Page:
ASIC has helped the law work better for business by granting over 700 applications for relief between 1 October 2018 and 31 March 2019.
ASIC’s latest report, Overview of decisions on relief applications (Oct 2018 to March 2019) (REP 620), outlines decisions on relief applications and highlights ASIC’s efforts to reduce red-tape and achieve a practical, positive outcome for companies seeking regulatory flexibility, without harming stakeholders.
During the period, ASIC granted relief from provisions of the Corporations Act or the National Credit Act in relation to 709 applications.
The granting of relief, which has a net regulatory benefit, or which facilitates business or cuts red tape is an important part of ASIC’s regulatory function. The reporting of ASIC’s decisions on relief applications aims to provide transparency about our decision making and to better inform businesses about the circumstances in which we grant relief.
REP 620 lists publications released by ASIC during the period that may be relevant to prospective applicants for relief.
The report also provides examples where ASIC has exercised, or refused to exercise, its exemption and modification powers under the Corporations Act and the licensing and responsible lending provisions of the National Credit Act.
ASIC can modify or set aside certain provisions of the Corporations Act, including Chapters 2D (officers and employees), 2G (meetings), 2M (financial reporting and audit), 5C (managed investment schemes), 6 (takeovers), 6D (fundraising) and 7 (financial services).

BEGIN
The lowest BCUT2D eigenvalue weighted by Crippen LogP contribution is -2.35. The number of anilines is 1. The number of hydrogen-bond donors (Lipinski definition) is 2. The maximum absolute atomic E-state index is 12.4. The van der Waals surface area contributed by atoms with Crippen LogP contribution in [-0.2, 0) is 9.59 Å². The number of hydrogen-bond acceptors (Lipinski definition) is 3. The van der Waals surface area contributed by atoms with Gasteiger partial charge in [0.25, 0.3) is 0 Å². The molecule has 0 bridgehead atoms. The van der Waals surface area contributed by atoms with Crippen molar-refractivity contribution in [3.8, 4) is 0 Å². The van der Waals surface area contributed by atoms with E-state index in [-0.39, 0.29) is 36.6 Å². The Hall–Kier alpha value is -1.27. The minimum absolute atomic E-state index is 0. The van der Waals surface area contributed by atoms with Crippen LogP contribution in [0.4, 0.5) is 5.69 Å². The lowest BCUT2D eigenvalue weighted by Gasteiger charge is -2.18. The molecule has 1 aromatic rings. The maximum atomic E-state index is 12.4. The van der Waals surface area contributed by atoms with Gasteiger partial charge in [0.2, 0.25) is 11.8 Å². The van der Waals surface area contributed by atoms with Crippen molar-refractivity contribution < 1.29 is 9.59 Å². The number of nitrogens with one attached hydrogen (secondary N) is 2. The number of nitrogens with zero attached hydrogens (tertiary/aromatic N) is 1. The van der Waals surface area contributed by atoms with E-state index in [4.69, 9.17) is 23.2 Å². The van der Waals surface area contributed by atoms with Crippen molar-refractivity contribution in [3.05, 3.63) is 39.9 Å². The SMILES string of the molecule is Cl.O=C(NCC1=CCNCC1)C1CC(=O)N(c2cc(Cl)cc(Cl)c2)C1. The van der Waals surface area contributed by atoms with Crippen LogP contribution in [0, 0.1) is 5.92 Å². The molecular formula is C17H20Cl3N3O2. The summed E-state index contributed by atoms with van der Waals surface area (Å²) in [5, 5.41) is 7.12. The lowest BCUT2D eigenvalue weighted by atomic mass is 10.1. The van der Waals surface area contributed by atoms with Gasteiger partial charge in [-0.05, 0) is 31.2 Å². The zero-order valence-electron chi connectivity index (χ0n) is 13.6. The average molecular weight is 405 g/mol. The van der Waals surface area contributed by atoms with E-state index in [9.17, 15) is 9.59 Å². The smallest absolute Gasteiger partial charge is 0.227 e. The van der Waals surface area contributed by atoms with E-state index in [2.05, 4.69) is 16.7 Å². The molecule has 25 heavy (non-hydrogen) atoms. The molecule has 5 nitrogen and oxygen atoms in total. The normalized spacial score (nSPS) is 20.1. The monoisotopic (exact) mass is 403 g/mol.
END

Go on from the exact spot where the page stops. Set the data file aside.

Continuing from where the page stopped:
ASIC also has powers to grant relief under the provisions of Chapters 2 (licensing) and 3 (responsible lending) of the National Credit Act and from all or specified provisions of the National Credit Code, which is in Sch 1 to the National Credit Act.
In limited situations, ASIC may also consider providing a no‑action letter when instances of non‑compliance with certain statutory provisions have been brought to ASIC’s attention. A no‑action letter states to a particular person that ASIC does not intend to take regulatory action over a particular state of affairs or particular conduct. The factors that ASIC will consider when dealing with a request for a no‑action letter are set out in Regulatory Guide 108 No‑action letters (RG 108).
Applying for relief
Applications for relief must be in writing and should address the requirements set out in Regulatory Guide 51 Applications for relief (RG 51) (and any other regulatory guides relevant to the application).
Applications can be submitted electronically to firstname.lastname@example.org. Fees are applicable for relief applications.
To ensure that applications are assessed as quickly and efficiently as possible, ASIC will continue to strictly enforce our policy to refuse applications for relief where the required information is not provided. Where we have asked for additional information within a specified time period, and a reasonable explanation is not provided for any delay, we may refuse an application for relief.